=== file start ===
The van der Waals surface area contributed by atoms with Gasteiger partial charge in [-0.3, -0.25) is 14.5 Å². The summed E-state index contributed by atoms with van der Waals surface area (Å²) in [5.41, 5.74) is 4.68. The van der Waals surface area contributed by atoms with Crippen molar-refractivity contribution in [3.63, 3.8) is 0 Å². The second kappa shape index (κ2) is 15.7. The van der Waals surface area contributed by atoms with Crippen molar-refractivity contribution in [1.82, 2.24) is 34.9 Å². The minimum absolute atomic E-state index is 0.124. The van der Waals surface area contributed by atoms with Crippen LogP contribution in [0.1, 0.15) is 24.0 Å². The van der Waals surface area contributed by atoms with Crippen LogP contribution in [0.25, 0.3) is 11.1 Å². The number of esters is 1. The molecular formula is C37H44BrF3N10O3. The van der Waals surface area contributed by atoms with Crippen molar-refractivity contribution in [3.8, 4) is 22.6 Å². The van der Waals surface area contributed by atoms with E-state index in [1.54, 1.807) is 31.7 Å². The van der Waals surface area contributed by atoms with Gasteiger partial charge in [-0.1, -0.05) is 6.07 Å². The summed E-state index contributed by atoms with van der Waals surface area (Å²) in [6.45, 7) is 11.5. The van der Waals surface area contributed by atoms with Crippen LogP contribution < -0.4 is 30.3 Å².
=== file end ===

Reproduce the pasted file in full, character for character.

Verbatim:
The van der Waals surface area contributed by atoms with Gasteiger partial charge in [-0.3, -0.25) is 14.5 Å². The summed E-state index contributed by atoms with van der Waals surface area (Å²) in [5.41, 5.74) is 4.68. The van der Waals surface area contributed by atoms with Crippen molar-refractivity contribution in [3.63, 3.8) is 0 Å². The second kappa shape index (κ2) is 15.7. The van der Waals surface area contributed by atoms with Crippen molar-refractivity contribution in [1.82, 2.24) is 34.9 Å². The minimum absolute atomic E-state index is 0.124. The van der Waals surface area contributed by atoms with Crippen LogP contribution in [0.1, 0.15) is 24.0 Å². The van der Waals surface area contributed by atoms with Crippen LogP contribution in [0.25, 0.3) is 11.1 Å². The number of esters is 1. The molecular formula is C37H44BrF3N10O3. The van der Waals surface area contributed by atoms with Crippen molar-refractivity contribution in [3.8, 4) is 22.6 Å². The van der Waals surface area contributed by atoms with E-state index in [1.54, 1.807) is 31.7 Å². The van der Waals surface area contributed by atoms with Gasteiger partial charge in [-0.1, -0.05) is 6.07 Å². The summed E-state index contributed by atoms with van der Waals surface area (Å²) in [6.45, 7) is 11.5. The van der Waals surface area contributed by atoms with Crippen LogP contribution < -0.4 is 30.3 Å².